Some parts of the LA avoided the winter Covid-19 hike

The winter growth of COVID-19 has been sending case rates and deaths to the skies for weeks due to the brutality of much of Los Angeles County.

But epidemic rage was rarely felt in some neighborhoods.

In West Hollywood, Malibu and Playa del Rey, infection rates have actually been lower or much lower than elsewhere, according to data analyzes from the Times of the county’s more than 300 neighborhoods and cities.

The relative good fortune of those communities can be explained by some obvious demographic factors, such as the low housing density in Malibu and the large population of singles in West Hollywood working from home.

But residents and city officials also point to other factors that are believed to help control the epidemic: sea breezes, easy access to open spaces for exercise, access, a strong culture of mask adherence and, decisively, limited contact with others.

“I’m not saying I’m in the minority,” said Shayna Moon, project manager at Technol G, a home-based company in Playa del Rey. “My age and income brackets and the way people are educated, so few people are protected.”

Data analysis underscores the ranching inequalities unveiled by the epidemic in LA County and beyond.

Some areas – Eastside, East San Fernando Valley, South LA and the southeastern part of the county – have been devastated by the coronavirus. Many of these are low-income communities with a large number of residents who are essential workers, risking their lives on supermarkets, manufacturing companies and other businesses. They live in increasingly crowded conditions, bringing coronavirus home from work and spreading it between homes.

The hardest-hit areas lack wealth – large recreational open spaces and economic means to live at home with the population, deliver goods and work remotely – to better affluent communities. He was living in modest apartments instead of just scattered houses in single-family homes, but with additional economic and lifestyle factors.

When taken in full, these factors paint a story of two sums – showing that the luxuries of location and convenience play an important role in the ability to avoid coronavirus.

The story, which examines the weekly case rate between November 15 and January 15, is about some of the places that pass in addition to the holidays.


Crowds of visitors in masks at the pier

Masquerade visitors to Malibu Pier, with shopping, fishing and restaurants open for outdoor dining.

(El Seib / Los Angeles Times)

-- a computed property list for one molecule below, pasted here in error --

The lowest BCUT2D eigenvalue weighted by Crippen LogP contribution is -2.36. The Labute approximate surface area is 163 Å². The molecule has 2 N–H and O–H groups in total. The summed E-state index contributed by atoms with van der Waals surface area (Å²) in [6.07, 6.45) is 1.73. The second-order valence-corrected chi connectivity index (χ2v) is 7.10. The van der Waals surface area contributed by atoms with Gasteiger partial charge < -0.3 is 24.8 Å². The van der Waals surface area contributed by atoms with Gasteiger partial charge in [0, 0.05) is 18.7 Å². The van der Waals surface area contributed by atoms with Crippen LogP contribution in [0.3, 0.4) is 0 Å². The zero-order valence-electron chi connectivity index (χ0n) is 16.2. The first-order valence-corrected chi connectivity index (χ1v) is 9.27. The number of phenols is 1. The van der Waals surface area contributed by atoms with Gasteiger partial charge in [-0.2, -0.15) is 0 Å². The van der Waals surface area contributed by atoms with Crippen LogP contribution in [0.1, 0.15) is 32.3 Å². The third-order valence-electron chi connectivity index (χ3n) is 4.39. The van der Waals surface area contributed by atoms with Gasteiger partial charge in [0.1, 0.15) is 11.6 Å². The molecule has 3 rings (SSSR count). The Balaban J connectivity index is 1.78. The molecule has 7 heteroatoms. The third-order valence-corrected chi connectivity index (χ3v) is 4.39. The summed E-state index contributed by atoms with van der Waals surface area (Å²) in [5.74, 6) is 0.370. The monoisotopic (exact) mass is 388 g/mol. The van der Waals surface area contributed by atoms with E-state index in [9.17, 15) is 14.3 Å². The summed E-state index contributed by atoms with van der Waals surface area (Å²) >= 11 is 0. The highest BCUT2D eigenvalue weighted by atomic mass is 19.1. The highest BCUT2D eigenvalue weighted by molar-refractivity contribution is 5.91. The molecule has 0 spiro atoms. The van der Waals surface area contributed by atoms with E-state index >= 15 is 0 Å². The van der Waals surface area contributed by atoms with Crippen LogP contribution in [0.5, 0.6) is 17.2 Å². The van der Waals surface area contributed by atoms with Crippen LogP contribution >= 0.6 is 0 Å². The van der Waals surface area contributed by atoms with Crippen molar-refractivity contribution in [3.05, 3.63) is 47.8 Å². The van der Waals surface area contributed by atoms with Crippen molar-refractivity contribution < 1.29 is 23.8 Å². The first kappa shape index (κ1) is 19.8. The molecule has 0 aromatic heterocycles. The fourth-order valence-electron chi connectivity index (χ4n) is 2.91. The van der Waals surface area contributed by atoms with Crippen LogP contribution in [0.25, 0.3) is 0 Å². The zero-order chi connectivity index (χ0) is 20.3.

Last week in the courtyard of Malibu Shopping Plaza, 27-year-old Renee Hain was sitting on a sun bench while people were drinking coffee, chatting over lunch at a physically spaced table, and rushed to Pilates Studio.

Han, who lives in a house near the beach with his father and his girlfriend, was able to work remotely at a local tech company during the epidemic. He said the lack of density, lifestyle factors and even the Malibu climate could help explain the region’s relatively poor COVID-19 numbers.

“We’re close to the water, and the sea air is healing,” he said. “Everyone is out all the time.”

While LA County coronavirus case rate increased by 50,550 percent, Malibu city case rate only doubled. That puts it near the top of the list of communities that are least affected by the boom.

Precious real estate may have helped insulate Malibu. According to census figures, the average home value in a seaside community is $ 2 million, and in its compact commercial district many of the workers needed for rest restaurants, groceries and other businesses live outside the area.

As soon as the epidemic began, affluent residents of the city were able to work remotely, and most city hall services and meetings were immediately moved to online.

The mayor of the city, Mike Pierce, said, “A lot of people in Malibu were able to adjust to working from home, and I think that’s a big difference compared to all the people who went from 9 to 5. The jobs they needed to live among others. . “

Pierce noted that Malibu does not have nursing homes or long-term care facilities (although some attempts have been made to establish them), which have become centers of virus outbreaks.

But as a tourist destination, Malibu poses some dangers. With 15 million visitors a year, crowds on beaches and roads during the Malibu epidemic are considered a “real concern,” said city spokesman Matt Mairhoff.

To promote healthy behavior, the City Council passed an ordinance in November requiring the use of masks. A penalty of 50 is imposed which can be avoided if the violator complies immediately. Digital signage was also put up along the highway encouraging the use of face-painting in public in the city.

“The city is using all its communication channels for repetition and consolidation. [Los Angeles County] Safety recommendations of public health officials [and] Health order, ”Myroff said.

In addition, there is plenty of open space in the area. Julib Bagnoli, a Julib, lives “in the air in the woods” in the mountainous area of ​​Topanga, east of Malibu. She has many jobs – including alcohol treatment counseling and teaching yoga in children’s school – but her primary occupation is Vedic astrology, which she has been able to study remotely during epidemics.

Playing with her puppy Usha in a shopping plaza on the Pacific Coast Highway, she said that, compared to her Woodsy home, “the city is even more crowded.” He noted that there are only 10,000 people in Topanga and less than 14,000 in Malibu. “There are 14,000 people in a four-block radius in Hollywood. We are just more spread out. ”

West Hollywood

Long-exposure photos taken at night show the light trails from the car at an intersection

Cars flow at the intersection of La Sinega Boulevard and Holloway Drive in West Hollywood.

(Louis Cinco / Los Angeles Times)